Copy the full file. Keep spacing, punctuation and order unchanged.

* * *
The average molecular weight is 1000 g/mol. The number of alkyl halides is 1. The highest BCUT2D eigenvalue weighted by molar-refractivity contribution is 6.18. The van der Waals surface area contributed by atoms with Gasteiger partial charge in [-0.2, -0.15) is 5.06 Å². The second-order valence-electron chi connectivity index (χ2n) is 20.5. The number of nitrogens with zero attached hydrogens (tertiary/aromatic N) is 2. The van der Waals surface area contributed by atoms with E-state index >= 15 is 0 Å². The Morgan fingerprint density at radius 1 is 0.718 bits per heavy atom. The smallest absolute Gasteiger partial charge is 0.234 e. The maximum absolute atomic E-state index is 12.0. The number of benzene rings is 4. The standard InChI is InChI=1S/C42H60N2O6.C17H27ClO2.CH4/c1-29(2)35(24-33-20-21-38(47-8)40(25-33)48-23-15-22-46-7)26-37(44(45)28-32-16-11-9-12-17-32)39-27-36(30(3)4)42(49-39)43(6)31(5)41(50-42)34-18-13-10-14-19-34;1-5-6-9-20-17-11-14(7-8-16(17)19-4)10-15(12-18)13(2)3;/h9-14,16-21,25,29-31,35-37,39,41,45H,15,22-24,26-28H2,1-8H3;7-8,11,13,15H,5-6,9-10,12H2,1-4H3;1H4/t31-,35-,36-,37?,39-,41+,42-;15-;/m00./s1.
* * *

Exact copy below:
The average molecular weight is 1000 g/mol. The number of alkyl halides is 1. The highest BCUT2D eigenvalue weighted by molar-refractivity contribution is 6.18. The van der Waals surface area contributed by atoms with Gasteiger partial charge in [-0.2, -0.15) is 5.06 Å². The second-order valence-electron chi connectivity index (χ2n) is 20.5. The number of nitrogens with zero attached hydrogens (tertiary/aromatic N) is 2. The van der Waals surface area contributed by atoms with E-state index >= 15 is 0 Å². The Morgan fingerprint density at radius 1 is 0.718 bits per heavy atom. The smallest absolute Gasteiger partial charge is 0.234 e. The maximum absolute atomic E-state index is 12.0. The number of benzene rings is 4. The standard InChI is InChI=1S/C42H60N2O6.C17H27ClO2.CH4/c1-29(2)35(24-33-20-21-38(47-8)40(25-33)48-23-15-22-46-7)26-37(44(45)28-32-16-11-9-12-17-32)39-27-36(30(3)4)42(49-39)43(6)31(5)41(50-42)34-18-13-10-14-19-34;1-5-6-9-20-17-11-14(7-8-16(17)19-4)10-15(12-18)13(2)3;/h9-14,16-21,25,29-31,35-37,39,41,45H,15,22-24,26-28H2,1-8H3;7-8,11,13,15H,5-6,9-10,12H2,1-4H3;1H4/t31-,35-,36-,37?,39-,41+,42-;15-;/m00./s1.